As I discussed earlier, having a healthy gut microbiome is very important to ensure that we can appropriately metabolize our hormones. This warrants its own post, but here are some tips to promote a healthy gut:

  • Avoid taking antibiotics unless they’re absolutely necessary.
  • Shun sugar – it feeds the unhealthy bacteria!
  • Limit alcohol intake.
  • Eat plenty of vegetables and fiber – this will help to feed good bacteria.
  • Incorporate fermented foods – they help to support your good bacteria.
  • Control stress levels and get enough sleep. Have you heard that one enough yet?
  • Consider taking a probiotic – be sure you get a living probiotic with multiple strains. I have had great success with this one in the past:
  • Note:  if you have bad heartburn, you likely don’t make enough hydrochloric acid, so you may want to consider seeing a professional to address this. We need adequate acid to kill bad bacteria! And in the meantime, try incorporating a digestive enzyme to ensure that you’re breaking down your food!

The last thing to take into consideration when trying to find our best hormonal health is to decrease systemic inflammation. Here’s what’s likely contributing to our systemic inflammation:

  • Lack of exercise: We now know that one of the best ways to reduce chronic inflammation is regular exercise. I’m not talking about super-intense exercise that leaves you feeling sore for days or breathless, I’m talking about moderate-intensity exercise that is sustainable for at least 30 minutes (think: walking, hiking, yard work).
  • Stress: Cortisol is our stress hormone, and its release does cause an inflammatory response. Consider, then, what chronic stress must do.
  • Smoking: Is this a no-brainer by now? I think yes.
  • Sugar: Excess sugar intake is one of the biggest contributors to systemic inflammation. It is known to cause cytokine release and also can lead to insulin resistance. And when we become insulin resistant, our body makes MORE insulin, which further exacerbates inflammation.
  • Alcohol: I know, I know, this is one that many women are really reluctant to give up, but hear me out. Alcohol is inflammatory. It is. That’s part of what makes hangovers so nasty – that ibuprofen you pop is an anti-inflammatory and meant to mitigate the inflammatory response your body had after consuming alcohol. Furthermore, alcohol also causes insulin resistance, depletes glutathione and creates an increased burden for the liver. Oh, and alcohol intake can also contribute to and perpetuate leaky gut (increased intestinal permeability; see my next point). We also know that alcohol consumption leads to a rise in estrogen. It also further taxes your liver, which is already being bombarded by toxins. Now, I’m not saying that you can’t ever imbibe, but if you’re really serious about getting your hormones in check, it would behoove you to eliminate alcohol until your symptoms are better-controlled.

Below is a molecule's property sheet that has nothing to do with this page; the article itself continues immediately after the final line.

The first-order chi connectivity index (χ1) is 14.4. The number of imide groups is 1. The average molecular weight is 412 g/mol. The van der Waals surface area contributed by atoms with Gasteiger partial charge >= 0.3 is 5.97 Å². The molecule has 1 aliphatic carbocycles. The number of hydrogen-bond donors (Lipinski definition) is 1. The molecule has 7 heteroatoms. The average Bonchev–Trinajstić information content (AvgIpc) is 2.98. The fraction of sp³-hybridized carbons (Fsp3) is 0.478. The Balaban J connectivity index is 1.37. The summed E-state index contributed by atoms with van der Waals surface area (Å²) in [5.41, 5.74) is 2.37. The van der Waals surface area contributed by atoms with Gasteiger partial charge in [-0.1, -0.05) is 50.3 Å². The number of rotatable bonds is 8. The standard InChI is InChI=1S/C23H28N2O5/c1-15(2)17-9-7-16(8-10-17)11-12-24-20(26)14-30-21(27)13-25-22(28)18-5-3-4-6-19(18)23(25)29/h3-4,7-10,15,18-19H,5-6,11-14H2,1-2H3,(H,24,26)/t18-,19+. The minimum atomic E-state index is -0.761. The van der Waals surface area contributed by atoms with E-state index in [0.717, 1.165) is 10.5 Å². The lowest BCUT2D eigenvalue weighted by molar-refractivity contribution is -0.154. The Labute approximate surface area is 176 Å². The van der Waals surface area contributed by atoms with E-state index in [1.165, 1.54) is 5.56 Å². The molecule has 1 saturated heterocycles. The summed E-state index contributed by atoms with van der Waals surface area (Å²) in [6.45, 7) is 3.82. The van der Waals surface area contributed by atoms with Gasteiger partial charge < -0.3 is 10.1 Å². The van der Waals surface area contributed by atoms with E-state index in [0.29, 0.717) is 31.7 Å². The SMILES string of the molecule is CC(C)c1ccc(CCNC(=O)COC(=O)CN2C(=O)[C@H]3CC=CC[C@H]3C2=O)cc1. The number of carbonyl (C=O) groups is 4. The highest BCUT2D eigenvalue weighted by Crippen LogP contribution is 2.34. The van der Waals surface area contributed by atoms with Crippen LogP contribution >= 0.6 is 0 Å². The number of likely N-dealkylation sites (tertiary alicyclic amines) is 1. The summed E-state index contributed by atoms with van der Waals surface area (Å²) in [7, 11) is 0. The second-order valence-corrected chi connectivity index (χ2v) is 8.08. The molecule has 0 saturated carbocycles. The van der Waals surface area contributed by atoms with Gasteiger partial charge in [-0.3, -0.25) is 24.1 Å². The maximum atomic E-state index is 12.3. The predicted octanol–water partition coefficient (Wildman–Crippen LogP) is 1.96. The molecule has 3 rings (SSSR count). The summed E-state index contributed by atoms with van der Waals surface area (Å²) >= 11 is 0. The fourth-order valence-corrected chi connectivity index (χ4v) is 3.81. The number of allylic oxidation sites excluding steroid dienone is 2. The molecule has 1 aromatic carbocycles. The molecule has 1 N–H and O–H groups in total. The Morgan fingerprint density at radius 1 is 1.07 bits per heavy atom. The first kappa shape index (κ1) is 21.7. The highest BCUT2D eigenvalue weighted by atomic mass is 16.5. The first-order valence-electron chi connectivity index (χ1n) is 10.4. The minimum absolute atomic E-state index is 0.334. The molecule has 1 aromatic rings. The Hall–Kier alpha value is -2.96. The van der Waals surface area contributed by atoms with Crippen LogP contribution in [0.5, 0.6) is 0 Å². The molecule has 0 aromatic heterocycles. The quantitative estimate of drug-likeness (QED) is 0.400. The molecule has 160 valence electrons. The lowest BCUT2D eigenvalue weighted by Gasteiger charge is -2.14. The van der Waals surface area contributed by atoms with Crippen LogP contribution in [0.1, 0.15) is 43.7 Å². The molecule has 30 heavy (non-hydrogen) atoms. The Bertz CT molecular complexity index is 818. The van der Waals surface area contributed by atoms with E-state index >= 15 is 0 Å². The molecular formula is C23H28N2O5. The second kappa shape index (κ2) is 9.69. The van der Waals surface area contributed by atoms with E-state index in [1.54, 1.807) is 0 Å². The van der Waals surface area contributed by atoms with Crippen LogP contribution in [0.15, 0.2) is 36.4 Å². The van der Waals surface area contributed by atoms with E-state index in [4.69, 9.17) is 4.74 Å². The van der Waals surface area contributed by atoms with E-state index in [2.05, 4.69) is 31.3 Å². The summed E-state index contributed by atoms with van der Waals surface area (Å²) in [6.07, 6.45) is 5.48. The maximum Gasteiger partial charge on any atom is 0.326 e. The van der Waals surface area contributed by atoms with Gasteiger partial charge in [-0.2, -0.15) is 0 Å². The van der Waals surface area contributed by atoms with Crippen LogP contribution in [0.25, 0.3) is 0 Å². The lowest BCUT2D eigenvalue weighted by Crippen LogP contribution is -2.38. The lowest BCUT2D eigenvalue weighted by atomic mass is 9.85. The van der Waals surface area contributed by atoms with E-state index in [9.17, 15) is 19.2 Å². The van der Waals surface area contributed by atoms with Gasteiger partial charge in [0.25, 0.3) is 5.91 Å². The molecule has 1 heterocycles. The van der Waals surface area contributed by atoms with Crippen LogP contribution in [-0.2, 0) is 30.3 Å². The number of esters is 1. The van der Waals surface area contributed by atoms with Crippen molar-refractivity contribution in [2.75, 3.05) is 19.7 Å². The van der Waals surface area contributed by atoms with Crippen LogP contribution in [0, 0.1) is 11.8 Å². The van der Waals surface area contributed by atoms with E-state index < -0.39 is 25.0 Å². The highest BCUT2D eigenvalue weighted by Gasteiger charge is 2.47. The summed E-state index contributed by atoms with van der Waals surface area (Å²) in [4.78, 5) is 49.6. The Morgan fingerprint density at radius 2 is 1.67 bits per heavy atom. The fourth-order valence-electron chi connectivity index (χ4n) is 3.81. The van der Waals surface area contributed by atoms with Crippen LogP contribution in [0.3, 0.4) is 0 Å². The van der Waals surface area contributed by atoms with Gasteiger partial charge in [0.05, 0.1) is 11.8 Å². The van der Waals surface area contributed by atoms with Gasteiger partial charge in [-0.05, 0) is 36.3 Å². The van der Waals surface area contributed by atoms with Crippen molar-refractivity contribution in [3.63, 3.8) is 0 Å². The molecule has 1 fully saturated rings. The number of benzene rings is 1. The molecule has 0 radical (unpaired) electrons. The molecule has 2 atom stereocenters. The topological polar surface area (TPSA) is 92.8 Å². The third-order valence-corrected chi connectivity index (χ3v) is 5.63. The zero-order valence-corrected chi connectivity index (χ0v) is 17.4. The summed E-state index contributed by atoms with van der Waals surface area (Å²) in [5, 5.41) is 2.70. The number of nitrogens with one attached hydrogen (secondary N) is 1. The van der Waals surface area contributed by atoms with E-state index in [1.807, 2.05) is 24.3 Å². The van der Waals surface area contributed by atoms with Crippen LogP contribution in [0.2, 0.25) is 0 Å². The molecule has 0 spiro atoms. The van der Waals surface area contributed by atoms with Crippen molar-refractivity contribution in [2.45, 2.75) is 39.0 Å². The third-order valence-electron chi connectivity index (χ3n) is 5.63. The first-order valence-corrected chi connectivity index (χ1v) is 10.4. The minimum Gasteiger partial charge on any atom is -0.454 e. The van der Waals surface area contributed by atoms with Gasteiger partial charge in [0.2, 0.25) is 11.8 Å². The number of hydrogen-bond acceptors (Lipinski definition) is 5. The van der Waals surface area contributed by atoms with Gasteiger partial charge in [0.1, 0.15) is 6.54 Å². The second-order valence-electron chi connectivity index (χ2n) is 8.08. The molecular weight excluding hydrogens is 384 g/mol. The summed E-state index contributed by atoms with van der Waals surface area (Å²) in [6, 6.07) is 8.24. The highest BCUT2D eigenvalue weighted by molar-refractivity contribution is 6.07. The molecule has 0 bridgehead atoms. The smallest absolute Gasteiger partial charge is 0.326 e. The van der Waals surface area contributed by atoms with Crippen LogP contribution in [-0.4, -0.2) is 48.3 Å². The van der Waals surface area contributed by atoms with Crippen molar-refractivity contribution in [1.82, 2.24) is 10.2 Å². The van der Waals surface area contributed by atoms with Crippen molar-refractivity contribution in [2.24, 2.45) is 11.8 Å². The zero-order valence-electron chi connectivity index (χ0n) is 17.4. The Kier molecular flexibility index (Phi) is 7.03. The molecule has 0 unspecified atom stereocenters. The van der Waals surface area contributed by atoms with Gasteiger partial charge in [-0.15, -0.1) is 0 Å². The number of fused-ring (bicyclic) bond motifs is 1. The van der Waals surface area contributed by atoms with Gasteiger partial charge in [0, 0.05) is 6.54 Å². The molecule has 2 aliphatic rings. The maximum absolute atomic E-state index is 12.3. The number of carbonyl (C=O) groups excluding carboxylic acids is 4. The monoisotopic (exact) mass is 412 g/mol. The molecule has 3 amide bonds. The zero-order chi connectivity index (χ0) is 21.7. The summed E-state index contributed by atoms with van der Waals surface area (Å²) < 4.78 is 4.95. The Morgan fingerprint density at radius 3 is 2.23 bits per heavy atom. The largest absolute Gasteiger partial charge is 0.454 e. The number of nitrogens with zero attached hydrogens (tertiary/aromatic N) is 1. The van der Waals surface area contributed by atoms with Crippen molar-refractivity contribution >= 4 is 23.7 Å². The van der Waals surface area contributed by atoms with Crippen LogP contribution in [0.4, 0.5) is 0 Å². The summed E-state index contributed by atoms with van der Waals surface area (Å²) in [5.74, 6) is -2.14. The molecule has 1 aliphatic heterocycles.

• Wheat: Yeah, I’m going there. Listen, I know that not everyone is gluten-intolerant. I know that I personally catch a lot of flack for being so adamant about being gluten-free. But, the thing is, wheat really is inflammatory for some people (myself included). So what’s the harm in trying to cut it out and see how it affects things? We know that some women have an actual allergy to wheat (this would be identified with a standard allergy test), and they often know it because they can develop anaphylaxis when exposed to wheat. Now, others can be reacting to gluten (a protein in wheat). Those with severe gluten intolerance have celiac disease, which is diagnosed with a blood test. Celiac disease is quite rare (1 in 100 have it), but it is becoming more prevalent. We now know that other people have non-celiac gluten sensitivity, which is an inflammatory response to gluten that causes both digestive and non-digestive symptoms including: depression, IBS-like symptoms, headaches, ulcers, joint pain and eczema or psoraias.
  • Dairy: We all like to blame lactose, but that normally isn’t the problem. Now, that’s not to say lactose intolerance isn’t an issue, because some people certainly are lactose-intolerant, which means they don’t make the enzyme to break down lactose, but the big issue with dairy is often A1 casein – a protein in dairy that can cause a big inflammatory response. And another thing: A1 casein has been shown to decrease your production of glutathione (our natural anti-oxidant/anti-inflammatory molecule). A1 casein needs to be metabolized, and some people don’t have the digestive enzyme to do this, so there is an inflammatory response. Just for your information, A1 casein is only found in Holstein cows, so you can have dairy from goats, sheep or Jersey cows without issues if you have casein sensitivity.

Once again, I know that I just dumped a lot of information. But hopefully you see how we can really address underlying hormone issues with some relatively minor lifestyle changes. Again, some of these changes don’t have to be permanent (I hear you, ladies who don’t want to give up wine!), but if you’re really wanting to correct any hormonal imbalances that you may have, I strongly suggest you do your best to eliminate the majority of these sources for a good six weeks before you throw in the towel. Hormone imbalance doesn’t happen overnight, so we certainly can’t expect to correct it quickly.  On the other hand, some of these sources really should be avoided to the best of your ability (mercury, phthalates and BPA in particular). Our poor bodies really are being bombarded with a ton of toxins on a daily basis, so make the choices you can to limit your exposure in order to prevent hormone disruption!

I hope that you all have learned a bit about your hormones during this past month!

Join me next month as I delve into an in-depth discussion on the abdomen – both the muscle and viscera!

What topics would you like to learn more about?